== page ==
For over 30 years, the Internet has been coping with ever increasing traffic and new applications, including voice and video, while retaining its original architecture drafted over 40 years ago.
Despite its enormous success, the Internet is suffering from several key shortcomings that stem from a design that appears increasingly unfit to support current (unanticipated) usage trends.
Some of these shortcomings include…
- The send-receive communication paradigm, which inherently causes an imbalance of powers in favor of the sender of information, who is overly trusted.
- Locator-identifier aggregation, whereby a node’s topological locator (i.e. it IP address) also serves as its unique identifier, leading to severe limitations on mobility.
- Host-centric design, which emphasizes the topological location of content as opposed to the content itself.
- A lack of built-in multicast and caching solutions, resulting in wasted network resources and sub-optimal content delivery.
- A lack of built-in security and other critical functionalities, with most features being added as afterthoughts in response to new usage requirements (e.g. VPN, DNS, MIP, HIP, IPv6, PGP, DHTs, DiffServ/IntServ, BGPSec, DNSSec, IPSec, SSL/TLS etc.)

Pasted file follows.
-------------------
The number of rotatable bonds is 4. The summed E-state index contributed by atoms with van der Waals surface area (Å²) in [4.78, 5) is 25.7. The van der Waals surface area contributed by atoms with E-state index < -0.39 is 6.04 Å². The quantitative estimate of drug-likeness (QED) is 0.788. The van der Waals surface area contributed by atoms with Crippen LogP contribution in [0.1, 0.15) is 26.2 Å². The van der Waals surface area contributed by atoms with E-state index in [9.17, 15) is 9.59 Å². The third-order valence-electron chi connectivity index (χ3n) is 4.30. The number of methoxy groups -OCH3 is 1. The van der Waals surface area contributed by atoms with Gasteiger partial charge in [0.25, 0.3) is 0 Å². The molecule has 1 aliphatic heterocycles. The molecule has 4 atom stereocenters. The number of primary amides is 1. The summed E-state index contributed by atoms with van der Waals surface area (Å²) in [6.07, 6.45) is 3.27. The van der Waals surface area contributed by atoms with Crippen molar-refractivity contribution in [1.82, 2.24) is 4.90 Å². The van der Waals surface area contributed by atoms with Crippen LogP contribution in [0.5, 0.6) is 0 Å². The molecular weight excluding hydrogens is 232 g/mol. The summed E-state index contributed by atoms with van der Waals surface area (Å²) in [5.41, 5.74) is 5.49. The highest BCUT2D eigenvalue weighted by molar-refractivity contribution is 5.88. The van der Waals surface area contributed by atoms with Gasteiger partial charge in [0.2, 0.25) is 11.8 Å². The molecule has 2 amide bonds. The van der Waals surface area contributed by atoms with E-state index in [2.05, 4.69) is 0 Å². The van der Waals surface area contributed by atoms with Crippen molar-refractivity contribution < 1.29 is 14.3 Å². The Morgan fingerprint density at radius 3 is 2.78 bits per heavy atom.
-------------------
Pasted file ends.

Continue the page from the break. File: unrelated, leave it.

Some unanticipated usages include…
- Mass usage (billions of devices and users, multiple devices per user and multiple users per device)
- The need for human-friendly naming conventions and interaction
- Mass content storage, retrieval, and delivery
- Secure site-to-site transport, secure user-to-user messaging
- Varying degrees of quality-of-service
- Mobility, multi-homing, multi-casting etc.
- Unified IP architectures for audio, video etc.
The worst consequence is that the full range of possibilities offered by the Internet is not being exploited and trust in its proper operation has been lost.